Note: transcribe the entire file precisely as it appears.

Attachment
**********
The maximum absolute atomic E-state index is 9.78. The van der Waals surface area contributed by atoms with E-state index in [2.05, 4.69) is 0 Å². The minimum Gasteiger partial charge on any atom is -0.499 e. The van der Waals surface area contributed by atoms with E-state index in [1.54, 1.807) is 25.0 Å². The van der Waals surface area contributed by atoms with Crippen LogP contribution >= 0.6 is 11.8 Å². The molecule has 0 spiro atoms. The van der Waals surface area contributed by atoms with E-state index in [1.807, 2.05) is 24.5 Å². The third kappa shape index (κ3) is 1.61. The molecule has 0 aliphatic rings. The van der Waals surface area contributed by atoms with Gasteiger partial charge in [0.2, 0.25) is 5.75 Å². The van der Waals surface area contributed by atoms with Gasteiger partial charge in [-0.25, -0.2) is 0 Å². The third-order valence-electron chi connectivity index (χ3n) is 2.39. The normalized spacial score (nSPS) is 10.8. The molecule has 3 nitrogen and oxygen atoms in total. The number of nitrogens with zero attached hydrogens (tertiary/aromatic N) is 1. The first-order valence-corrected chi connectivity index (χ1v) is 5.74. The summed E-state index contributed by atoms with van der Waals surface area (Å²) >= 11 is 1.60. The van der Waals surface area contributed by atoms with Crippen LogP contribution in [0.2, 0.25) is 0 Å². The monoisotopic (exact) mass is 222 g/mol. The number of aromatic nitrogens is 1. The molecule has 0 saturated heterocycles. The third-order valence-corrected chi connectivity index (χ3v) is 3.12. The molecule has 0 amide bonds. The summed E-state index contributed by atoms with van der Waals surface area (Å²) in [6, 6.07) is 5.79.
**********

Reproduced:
The maximum absolute atomic E-state index is 9.78. The van der Waals surface area contributed by atoms with E-state index in [2.05, 4.69) is 0 Å². The minimum Gasteiger partial charge on any atom is -0.499 e. The van der Waals surface area contributed by atoms with E-state index in [1.54, 1.807) is 25.0 Å². The van der Waals surface area contributed by atoms with Crippen LogP contribution >= 0.6 is 11.8 Å². The molecule has 0 spiro atoms. The van der Waals surface area contributed by atoms with E-state index in [1.807, 2.05) is 24.5 Å². The third kappa shape index (κ3) is 1.61. The molecule has 0 aliphatic rings. The van der Waals surface area contributed by atoms with Gasteiger partial charge in [0.2, 0.25) is 5.75 Å². The van der Waals surface area contributed by atoms with Gasteiger partial charge in [-0.25, -0.2) is 0 Å². The third-order valence-electron chi connectivity index (χ3n) is 2.39. The normalized spacial score (nSPS) is 10.8. The molecule has 3 nitrogen and oxygen atoms in total. The number of nitrogens with zero attached hydrogens (tertiary/aromatic N) is 1. The first-order valence-corrected chi connectivity index (χ1v) is 5.74. The summed E-state index contributed by atoms with van der Waals surface area (Å²) >= 11 is 1.60. The van der Waals surface area contributed by atoms with Crippen LogP contribution in [0.2, 0.25) is 0 Å². The monoisotopic (exact) mass is 222 g/mol. The number of aromatic nitrogens is 1. The molecule has 0 saturated heterocycles. The third-order valence-corrected chi connectivity index (χ3v) is 3.12. The molecule has 0 amide bonds. The summed E-state index contributed by atoms with van der Waals surface area (Å²) in [6, 6.07) is 5.79.